Cheap motorway fuel plans being blocked by red tape
As government calls for greater fuel price transparency, a ‘frustrating’ approach from National Highways costs drivers 12p a litre at motorway services
The UK’s biggest operator of motorway service stations wants to slash fuel prices by 10 to 12p per litre, but says National Highways red tape and bureaucracy over signage is blocking the attempt to save drivers cash.
Moto Hospitality runs nearly 70 service stations across the motorway network, and has been embroiled in a three-year bureaucratic wrangle with National Highways over the signage it says it needs to advertise proposed lower fuel prices.
Moto’s chief exec Ken McMeiken joined the company three years ago and immediately recognised that high fuel prices were deterring drivers from filling up at motorway services.
“It definitely came through in all the research when I joined, that people would like to see lower fuel prices,” he said. “I got the backing of Moto’s owners that we would look to reduce fuel prices, but only if we can get permission and actually get fuel signs onto the motorways.”
Speaking exclusively to Auto Express, McMeiken revealed: “More than two years ago I went to National Highways and the Department for Transport and said, look, I want to lower fuel prices on motorways, but to do that I’ve got to tell motorists what the actual price of fuel is. That needs a change in signage on motorways, so that drivers can make an informed decision about whether they're prepared to turn in.”
According to Moto’s CEO, National Highways allowed Moto to erect a single electronic sign on the M5 motorway at Frankley North near Bristol. “But I had to trial it for a whole year for National Highways to say the sign was safe,” he said. “So we did that successfully and we managed to get the Secretary of State to agree to allow motorway operators to put digital fuel signs onto the motorway. We subsequently have managed to get a sign on our second site, which is on the M4 at Leigh Delamere, but it's taking forever to get National Highways to allow us to put a third sign up at Lancaster on the M6.”
McMeiken says he’s frustrated by the bureaucracy and the slow pace of the National Highways response, following the 12-month trial. “It takes an incredibly long time to get approval, and we have to get it for each individual sign. It will probably have taken two years by the time I get Lancaster, which is a ridiculous length of time,” he said. “I originally thought it would take three to six months to trial, and then once we'd got permission that the signs could be used, I could start a full blown rollout across all of Moto sites.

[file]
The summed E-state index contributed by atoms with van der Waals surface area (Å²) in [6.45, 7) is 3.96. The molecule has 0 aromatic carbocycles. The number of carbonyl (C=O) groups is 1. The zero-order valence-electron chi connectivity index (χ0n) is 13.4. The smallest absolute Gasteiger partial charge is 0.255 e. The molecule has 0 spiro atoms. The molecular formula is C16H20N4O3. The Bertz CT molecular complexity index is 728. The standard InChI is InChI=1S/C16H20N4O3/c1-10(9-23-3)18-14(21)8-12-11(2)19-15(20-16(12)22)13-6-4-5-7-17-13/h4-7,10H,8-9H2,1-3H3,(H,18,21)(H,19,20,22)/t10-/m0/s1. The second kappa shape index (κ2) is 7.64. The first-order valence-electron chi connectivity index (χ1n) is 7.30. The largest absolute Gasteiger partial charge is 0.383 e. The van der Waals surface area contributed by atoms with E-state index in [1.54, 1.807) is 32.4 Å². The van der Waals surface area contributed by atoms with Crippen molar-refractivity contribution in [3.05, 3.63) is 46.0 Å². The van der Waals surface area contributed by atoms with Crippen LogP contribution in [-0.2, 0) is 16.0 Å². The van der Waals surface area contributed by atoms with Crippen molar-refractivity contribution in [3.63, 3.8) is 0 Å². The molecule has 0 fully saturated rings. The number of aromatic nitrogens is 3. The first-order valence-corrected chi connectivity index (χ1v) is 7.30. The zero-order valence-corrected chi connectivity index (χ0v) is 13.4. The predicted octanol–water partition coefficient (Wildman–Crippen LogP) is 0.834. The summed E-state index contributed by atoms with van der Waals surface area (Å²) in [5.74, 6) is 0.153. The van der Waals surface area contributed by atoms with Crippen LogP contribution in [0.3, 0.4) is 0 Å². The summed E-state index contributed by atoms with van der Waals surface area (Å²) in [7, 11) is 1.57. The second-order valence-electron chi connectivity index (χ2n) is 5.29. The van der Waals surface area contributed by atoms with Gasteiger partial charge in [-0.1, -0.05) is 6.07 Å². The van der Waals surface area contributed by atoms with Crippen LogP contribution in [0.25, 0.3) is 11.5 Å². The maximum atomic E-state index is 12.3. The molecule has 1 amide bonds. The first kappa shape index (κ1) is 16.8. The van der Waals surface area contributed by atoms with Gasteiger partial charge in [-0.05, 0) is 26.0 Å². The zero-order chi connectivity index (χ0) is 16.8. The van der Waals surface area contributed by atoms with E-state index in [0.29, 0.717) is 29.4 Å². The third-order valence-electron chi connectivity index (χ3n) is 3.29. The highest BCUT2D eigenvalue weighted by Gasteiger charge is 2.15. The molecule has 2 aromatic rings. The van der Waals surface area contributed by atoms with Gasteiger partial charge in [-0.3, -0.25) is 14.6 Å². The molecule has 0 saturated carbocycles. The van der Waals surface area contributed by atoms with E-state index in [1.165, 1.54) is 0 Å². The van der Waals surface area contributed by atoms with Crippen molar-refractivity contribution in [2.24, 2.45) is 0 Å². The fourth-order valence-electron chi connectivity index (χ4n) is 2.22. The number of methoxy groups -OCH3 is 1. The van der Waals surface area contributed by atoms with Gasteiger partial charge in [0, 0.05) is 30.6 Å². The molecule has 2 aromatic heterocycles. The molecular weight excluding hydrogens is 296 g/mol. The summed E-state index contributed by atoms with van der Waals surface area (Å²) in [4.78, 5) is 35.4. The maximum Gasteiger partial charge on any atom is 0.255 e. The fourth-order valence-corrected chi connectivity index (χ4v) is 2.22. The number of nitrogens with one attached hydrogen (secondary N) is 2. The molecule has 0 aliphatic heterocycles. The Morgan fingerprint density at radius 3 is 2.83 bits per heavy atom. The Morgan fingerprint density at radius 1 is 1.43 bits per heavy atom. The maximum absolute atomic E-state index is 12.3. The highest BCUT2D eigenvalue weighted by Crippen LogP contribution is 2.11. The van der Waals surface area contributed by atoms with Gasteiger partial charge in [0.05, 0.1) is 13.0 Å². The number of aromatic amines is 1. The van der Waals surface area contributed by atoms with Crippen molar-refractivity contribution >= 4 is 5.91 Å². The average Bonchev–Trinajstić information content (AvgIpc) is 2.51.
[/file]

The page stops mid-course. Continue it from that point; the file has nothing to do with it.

“I've written to ministers as well as the chief executive of National Highways, but no matter what I try and do, I can't get them to go any faster,” the exasperated CEO told us.
Signage needed to make lower motorway services fuel prices pay
We asked why Moto can’t simply reduce prices without the signage, but McMeiken says the company trialled that approach at two service stations when it launched its first signed trial at Frankley. “At a couple of our sites where we lowered the fuel price but we didn't have a sign, there was some increase in volume, but it wasn't enough to justify lowering the fuel price,” he said.
At signed sites, McMeiken says Moto’s aim is to compete with local high Street forecourt operators, so drivers don't have to go off the motorway to get access to those lower prices. “That's been anywhere between 10p and 12p depending on the time of year, which saves around seven pounds if you’re filling up,” he told us.
The news that drivers could have been paying less for petrol and diesel on the motorways follows publication of the recent Competitions and Markets Authority investigation into high fuel prices. One of its recommendations was for greater transparency around fuel pricing, which the government claims to have accepted in full.
National Highways response
We asked National Highways to comment on the charge from Moto that its slow and bureaucratic approach is preventing fuel price transparency on the motorways - and that its failure to move faster is costing drivers hard cash.
Freda Rashdi, Head of Customer Journeys at National Highways, said: “We understand there can be frustrations and we’re working with Moto to install these signs at the earliest opportunity.
“The installation of new signs on a motorway is not straightforward and we need to mitigate the impact on all road users by minimising road closures and combining roadworks wherever possible.
“There has been a delay around installation of signage at Lancaster services in relation to issues including connection to power supply which we’re discussing on a regular basis to resolve.”
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